By Bendix Anderson
August 3, 2010
Here’s a new idea for union picket lines: A giant inflatable pig. The Pig is a new take on The Rat — an inflatable figure that often stands alongside striking workers in the New York area. The Pig is the invention of Local 46, the Metallic Lathers and Reinforcing Iron Workers Union, which put the pig to work this summer in labor demonstrations in Islip, New York. “He blows up to about 15 feet high,” says Robert Ledwith, Business Manager for Local 46. The Pig also has an evil leer, a black top hat, and polyvinyl dollars spilling out of the pockets of his suit.
From the Pig to project labor agreements, Local 46 is trying out new ideas to bring more jobs to its workers, continuing to grow the union even in tough economic times. That means both fighting for more union jobs and fighting to make union workers more competitive. “You don’t stay the best by standing still,” said Ledwith. I am aggressive in finding work for our men.” Over the last ten years, while many unions lost members, Local 46 grew from 900 to more than 1,500 members. Most are involved in new construction. They cut, bend, and place the steel rebar that forms the spine of reinforced concrete.
Difficult economic times hit these workers especially hard. “We don’t have recessions; we have depressions,” Ledwith says. Roughly a quarter of the workers at Local 46 are now out of work. Many reinforced concrete construction projects have been delayed or canceled.
Growing the Union
Local 46 is engaging in tough negotiations to bring work to its members. This summer, the union joined the other construction trades to sign the project labor agreement (PLA) for the latest phase of the Queens West development in Long Island City.
The massive job will require 2.1 million square feet of reinforced concrete, says Ledwith. The PLA allows the contractors to save 20 percent on the cost of hiring Local 46 members — but individual workers won’t feel the pay cut. Local 46 plans to make up the difference using money from its “Target Fund,” to which all union workers contribute a small amount from every hours pay.Under the PLA, Local 46 also agreed to an up to 8-hour workday, up from 7 hours, common holidays with other unions, and a guaranteed no work stoppage clause.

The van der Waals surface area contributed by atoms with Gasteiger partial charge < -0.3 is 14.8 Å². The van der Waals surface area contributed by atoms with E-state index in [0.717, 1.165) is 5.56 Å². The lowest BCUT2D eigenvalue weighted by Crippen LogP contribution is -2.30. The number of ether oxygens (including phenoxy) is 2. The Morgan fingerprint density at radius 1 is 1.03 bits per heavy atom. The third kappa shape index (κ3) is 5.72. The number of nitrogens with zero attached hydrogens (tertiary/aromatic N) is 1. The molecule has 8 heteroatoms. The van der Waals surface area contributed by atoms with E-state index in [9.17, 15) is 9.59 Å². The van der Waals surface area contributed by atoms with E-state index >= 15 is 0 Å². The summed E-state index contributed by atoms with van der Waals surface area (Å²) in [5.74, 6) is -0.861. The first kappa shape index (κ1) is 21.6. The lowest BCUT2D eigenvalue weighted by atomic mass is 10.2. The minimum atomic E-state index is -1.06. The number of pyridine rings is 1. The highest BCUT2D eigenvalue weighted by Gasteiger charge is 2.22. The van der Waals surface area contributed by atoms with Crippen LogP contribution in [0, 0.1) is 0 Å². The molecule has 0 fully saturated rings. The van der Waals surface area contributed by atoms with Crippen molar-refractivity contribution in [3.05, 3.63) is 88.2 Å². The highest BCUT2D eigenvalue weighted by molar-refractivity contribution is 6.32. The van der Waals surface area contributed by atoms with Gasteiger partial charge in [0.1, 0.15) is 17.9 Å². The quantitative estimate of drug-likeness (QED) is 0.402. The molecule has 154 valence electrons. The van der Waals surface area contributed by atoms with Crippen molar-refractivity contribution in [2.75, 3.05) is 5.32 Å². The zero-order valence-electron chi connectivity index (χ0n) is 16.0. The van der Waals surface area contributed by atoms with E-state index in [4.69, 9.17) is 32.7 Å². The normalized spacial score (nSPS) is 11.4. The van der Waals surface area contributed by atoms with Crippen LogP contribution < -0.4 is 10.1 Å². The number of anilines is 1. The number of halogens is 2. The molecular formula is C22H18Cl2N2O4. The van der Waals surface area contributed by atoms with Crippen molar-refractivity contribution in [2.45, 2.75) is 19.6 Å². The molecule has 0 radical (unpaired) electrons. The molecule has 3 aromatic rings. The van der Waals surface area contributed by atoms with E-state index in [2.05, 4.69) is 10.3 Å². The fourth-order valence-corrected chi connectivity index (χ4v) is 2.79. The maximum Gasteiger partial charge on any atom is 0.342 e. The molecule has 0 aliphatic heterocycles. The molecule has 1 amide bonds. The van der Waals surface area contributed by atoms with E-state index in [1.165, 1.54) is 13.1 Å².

Local 46 also joined the fight to approve Forest City Ratner’s Atlantic Yards development in Brooklyn, N.Y., attending dozens of demonstrations and community meetings. The union is also investing in its members. Local 46 spent $2.3 million to buy a building in Woodside neighborhood of Queens that is now the home of its apprentice training program. The new Learning Center has 27,000 square feet of classroom, hands-on training, and showroom space. Before 2005, the program taught apprentices in improvised classrooms, like the basements of public schools.
Local 46 often invites architects to the Learning Center to show off the capabilities of its union craftsmen and the strength of reinforced concrete construction. The Learning Center is also the home of Local 46’s ‘Rod Chomper’ rebar cutting and bending machine. The $40,000 machine is capable of bending rebar more than two and a half inches thick. The best thing about the Rod Chomper is that it creates work for the union. When architects and contractors chose between Local 46’s reinforced concrete and other types of construction, it helps to know the appropriate cutting and bending machine is available.
Local 46 is also an active organizer. Ledwith himself has spent many long hours on picket lines. He has been arrested several times and in 1985 he was attacked by two men wielding baseball bats. Ledwith suffered major injuries but returned to a picket line that afternoon. However, it took six months of pain before he had fully healed from the attack. “I’ve always pushed the limits,” he said.
Most recently, Local 46 took its message to the streets by renting a truck from Mobile Billboard Corp. The truck carries a 20-foot long union message. In In 2008, the truck spent weeks in front of the offices of Lehman Bros to protest the bank’s financing of a non-union condominium project. The condo developer sued the union for defamation, but eventually dropped the suit after the union refused to settle.